It’s confidence, Susan Tedeschi says, that helps her belt out those powerful, emotive vocals whenever she sings the blues.
But when Tedeschi began singing at the White House a couple of years ago, that confidence was weakened by the fact that she was performing just a few feet from the president of the United States.
“I was not looking at the president when I started singing,” said Tedeschi, who will perform Saturday in Paso Robles with her husband, guitarist Derek Trucks, and the rest of the Tedeschi Trucks Band. “I was very nervous in that moment.”
As Tedeschi continued to perform with her husband, soul legend Booker T and blues artist Warren Haynes at a concert honoring the blues, the singer began to work up her courage.
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“Then I looked over at Michelle first,” she said, referring to first lady Michelle Obama. “And she was smiling so that made me feel confident. So thank you, Michelle. She’s a badass; I really do look up to her.”
Eventually, Tedeschi was able to watch President Barack Obama’s expressions as well.
Confident or not, Tedeschi admits there are still times when she gets nervous.
“One of the scariest things I find nowadays when I perform is when I sing the (national) anthem,” she said. “Because I’m all by myself, and it’s 30,000 to 60,000 people.”
Luckily, Tedeschi has had plenty to time to build her confidence. As a child, she performed in roughly 60 musicals.
“I’ve always been into sports as well,” said Tedeschi, who often sings “The Star-Spangled Banner” before Major League Baseball games. “I wasn’t just a drama nerd. I was actually a cheerleader three years. I played basketball three years. I did track and field and other sports.”
While she has always made her living through music, Tedeschi comes from a family of supermarket and convenience store founders. Her great-grandfather started what is now the Tedeschi Food Shops, a chain of more than 200 convenience stores in the New England area.
Tedeschi, who lives in Jacksonville, Fla., typically doesn’t see the stores unless she’s in New England on tour.
“But they are awesome,” she said. “They have a good deli.”
However, food sales were never in her future. Instead, she made her theatrical debut at age 6 in a production of “Oliver!”
While Tedeschi’s mother influenced her to pursue acting, she eventually grew fonder of music, leading her to perform in cover bands as a teen.
As high school wound down, she considered studying acting, music or science. But she eventually attended the prestigious Berklee College of Music in Boston.
It wasn’t until after college that Tedeschi became fond of the blues. But she was a quick study.
By the time she was 22, Tedeschi, who had recorded a combination of covers and originals, was nominated for a Grammy Award for best new artist in 2000, alongside Britney Spears, Kid Rock, Macy Gray and eventual winner Christina Aquilera.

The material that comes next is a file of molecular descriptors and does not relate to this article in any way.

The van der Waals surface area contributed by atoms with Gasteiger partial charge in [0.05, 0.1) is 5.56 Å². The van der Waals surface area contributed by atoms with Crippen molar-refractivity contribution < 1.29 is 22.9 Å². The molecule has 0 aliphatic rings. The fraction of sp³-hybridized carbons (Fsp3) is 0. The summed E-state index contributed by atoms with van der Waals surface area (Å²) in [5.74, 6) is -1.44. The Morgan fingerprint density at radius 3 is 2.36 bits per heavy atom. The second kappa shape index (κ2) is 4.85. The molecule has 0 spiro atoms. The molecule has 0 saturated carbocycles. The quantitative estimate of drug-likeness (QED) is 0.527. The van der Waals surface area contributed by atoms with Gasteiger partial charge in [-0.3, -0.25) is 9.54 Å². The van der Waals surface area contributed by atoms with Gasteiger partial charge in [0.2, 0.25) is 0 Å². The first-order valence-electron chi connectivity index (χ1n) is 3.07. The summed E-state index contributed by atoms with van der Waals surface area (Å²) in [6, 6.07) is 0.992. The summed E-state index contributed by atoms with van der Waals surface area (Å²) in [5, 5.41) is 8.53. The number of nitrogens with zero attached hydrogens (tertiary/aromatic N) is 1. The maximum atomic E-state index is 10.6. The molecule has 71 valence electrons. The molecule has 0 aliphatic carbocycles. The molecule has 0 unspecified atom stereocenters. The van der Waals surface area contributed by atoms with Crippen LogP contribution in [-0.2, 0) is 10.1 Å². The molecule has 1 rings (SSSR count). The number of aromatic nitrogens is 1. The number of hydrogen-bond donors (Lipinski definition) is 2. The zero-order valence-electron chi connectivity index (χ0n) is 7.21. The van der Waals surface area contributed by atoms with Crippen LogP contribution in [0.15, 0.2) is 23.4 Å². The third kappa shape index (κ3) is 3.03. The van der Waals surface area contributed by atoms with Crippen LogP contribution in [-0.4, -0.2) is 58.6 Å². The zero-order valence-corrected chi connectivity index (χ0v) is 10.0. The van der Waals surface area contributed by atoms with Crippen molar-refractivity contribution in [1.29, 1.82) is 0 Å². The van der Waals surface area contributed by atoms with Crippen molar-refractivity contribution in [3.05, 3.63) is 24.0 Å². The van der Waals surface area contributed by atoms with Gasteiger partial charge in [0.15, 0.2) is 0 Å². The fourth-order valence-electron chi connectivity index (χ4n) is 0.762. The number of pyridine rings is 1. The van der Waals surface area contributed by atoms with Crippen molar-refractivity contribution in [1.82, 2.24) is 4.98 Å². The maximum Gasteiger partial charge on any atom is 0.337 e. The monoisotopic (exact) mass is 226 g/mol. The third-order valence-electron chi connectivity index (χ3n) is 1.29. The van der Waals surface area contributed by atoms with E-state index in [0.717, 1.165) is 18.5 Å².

Although Tedeschi doesn’t think the Grammys necessarily gauge who the best performers are, getting that respect was important.
“It made me realize, hey, this is a big deal — don’t focus on anything else,” she said.
Opening for the Allman Brothers Band, she met guitarist Derek Trucks, himself a former child performer. They married in 2001.
The performers continued to have separate bands, though, even after they had two children.
“It was chaotic at times,” Tedeschi said. “Derek was always very calm and focused. He’s a Jedi. I was kind of like that 22-year-old girl that was like, ‘I don’t take crap from boys.’”
The Susan Tedeschi Band had success opening for The Rolling Stones, Bob Dylan and John Mellencamp.
Meanwhile, Trucks, considered one of today’s top guitarists, continued to perform with the Allman Brothers while collaborating with Eric Clapton and leading his own band, The Derek Trucks Band.
In 2010, Tedeschi and Trucks took hiatuses from their respective bands so they could form the Tedeschi Trucks Band — merging their favorite members from the Susan Tedeschi Band and the Derek Trucks Band into one 11-piece group.
“It really takes the pressure off any solo artist,” Tedeschi said.
It also makes family life a little easier. When their children, ages 12 and 10, are out of school, tours become summer vacations.
“We used to do zoos when they were little,” Tedeschi said. “Now we go to baseball games. Or we’ll go on a nature walk.”
In between tours, the Tedeschi Trucks Band has put out two studio albums. Its most recent release — “Made Up Mind,” a cross between blues and 1970s soul — reached No. 11 on the Billboard Top 200 album list in 2013.
While the songs on that album represented a collaboration of the band members, Tedeschi said she hopes to contribute even more as a writer.
“I do feel like I need to write more and maybe present some of my stuff to the band more,” she said. “I’m still learning to do that. I get kind of shy (around the other band members). They’re all so amazing.”
If you go
Tedeschi Trucks Band
With special guest Jackie Greene
8 p.m. Saturday
Vina Robles Amphitheatre, 3800 Mill Road, Paso Robles
$40.80 to $71.60
227-4812 or www.vinaroblesamphitheatre.com